Ice cream makers in the East Midlands are being given a cool opportunity to find ways of boosting their bottom line and increasing profits.
The Food and Drink iNet (Innovation Network) is running a project to show ice cream manufacturers how they can reformulate their products using local, more cost-effective ingredients.
Instead of using ready-mixed ingredients, which are often imported from places like Italy, the manufacturers are testing to see if they can make ice cream that’s just as good, if not better, by reformulating their products with more locally sourced ingredients.
This could save thousands of pounds every year on the cost of raw materials, said Food and Drink iNet director Richard Worrall.
Now the team is looking for more ice cream manufacturers from across Derbyshire, Nottinghamshire, Leicestershire, Lincolnshire, Northamptonshire and Rutland to take part in the project.
“Small, relatively new, ice cream producers usually start their business using several branded ready-mixed ingredients in order to enter the market place quickly and easily,” said Richard Worrall. “These products are of good quality but some, for example, are currently manufactured in Italy, imported and sold via wholesalers. The cost of these ingredients is significant and influenced by exchange rates.
“Several ice cream producers have requested support in finding alternatives that, ideally, are available locally, are cheaper and enable production of similar or better quality ice cream. We are very pleased to be able to launch a project which will help this sector of the food industry in the East Midlands to become more profitable and more sustainable.”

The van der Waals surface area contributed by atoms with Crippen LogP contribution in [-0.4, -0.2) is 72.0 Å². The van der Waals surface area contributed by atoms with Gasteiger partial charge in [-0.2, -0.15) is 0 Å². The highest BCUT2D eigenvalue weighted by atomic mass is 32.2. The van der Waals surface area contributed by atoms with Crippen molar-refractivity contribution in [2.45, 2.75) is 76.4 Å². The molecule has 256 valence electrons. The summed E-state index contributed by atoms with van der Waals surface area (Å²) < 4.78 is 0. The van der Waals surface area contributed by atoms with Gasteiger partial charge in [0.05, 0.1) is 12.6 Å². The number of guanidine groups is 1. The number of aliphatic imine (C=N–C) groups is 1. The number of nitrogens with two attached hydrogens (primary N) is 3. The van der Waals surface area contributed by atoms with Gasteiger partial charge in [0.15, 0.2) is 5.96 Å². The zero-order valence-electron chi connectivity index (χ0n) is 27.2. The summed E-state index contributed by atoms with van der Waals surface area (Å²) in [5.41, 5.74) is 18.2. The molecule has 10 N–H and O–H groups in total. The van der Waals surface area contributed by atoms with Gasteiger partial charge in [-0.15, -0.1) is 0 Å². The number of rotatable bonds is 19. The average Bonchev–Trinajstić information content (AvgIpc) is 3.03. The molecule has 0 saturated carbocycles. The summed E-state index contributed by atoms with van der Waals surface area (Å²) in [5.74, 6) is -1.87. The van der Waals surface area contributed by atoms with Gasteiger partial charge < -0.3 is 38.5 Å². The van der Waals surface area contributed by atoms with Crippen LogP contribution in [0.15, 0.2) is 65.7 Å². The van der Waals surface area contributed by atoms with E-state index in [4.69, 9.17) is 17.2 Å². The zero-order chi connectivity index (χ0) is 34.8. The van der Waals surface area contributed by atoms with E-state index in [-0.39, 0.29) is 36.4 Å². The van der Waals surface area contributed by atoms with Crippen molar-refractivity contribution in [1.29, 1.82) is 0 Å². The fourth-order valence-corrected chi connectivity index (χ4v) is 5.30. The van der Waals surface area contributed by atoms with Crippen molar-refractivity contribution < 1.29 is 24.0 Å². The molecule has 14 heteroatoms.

Food experts at Nottingham Trent University’s School of Animal, Rural and Environmental Sciences have been hired to show the manufacturers how they could reformulate their quality ice cream products using basic raw materials instead of buying ready-mixed ingredients.
They are working with ingredients specialists regionally and nationally on the project.
Mike Dixon, senior lecturer in Food Science at Nottingham Trent University, said: “We are already in contact with a number of small and medium-sized ice cream manufacturers in the region – illustrating alternative ingredient options, how to use them without compromising on quality and how to find these ingredients – but we would be very pleased to hear from any others who are interested in finding out how they could potentially create cost savings for their businesses.”
The Food and Drink iNet, which is funded by East Midlands Development Agency (emda) and the European Regional Development Fund (ERDF), aims to encourage innovation in the region’s food and drink sector through new ways of working, new product development and the introduction of new processes.
With advisors working across Derbyshire, Leicestershire, Nottinghamshire, Lincolnshire, Northamptonshire and Rutland, it links academic and private sector expertise and knowledge with local food and drink business innovation needs.
The ice cream project is one of its Collaborate to Innovate initiatives which seeks to develop and deliver projects to enable groups of small and medium-sized enterprise businesses in the food and drink supply chain in the East Midlands to work collaboratively amongst themselves and with other key partners to overcome common problems by introducing innovation into their companies and improving their economic and competitive performance.
The Food and Drink iNet is managed by a consortium, led by the Food and Drink Forum and including Food Processing Faraday, Nottingham Trent University, the University of Lincoln, and the University of Nottingham. For more information visit www.eminnovation.org.uk/food or contact the iNet via firstname.lastname@example.org
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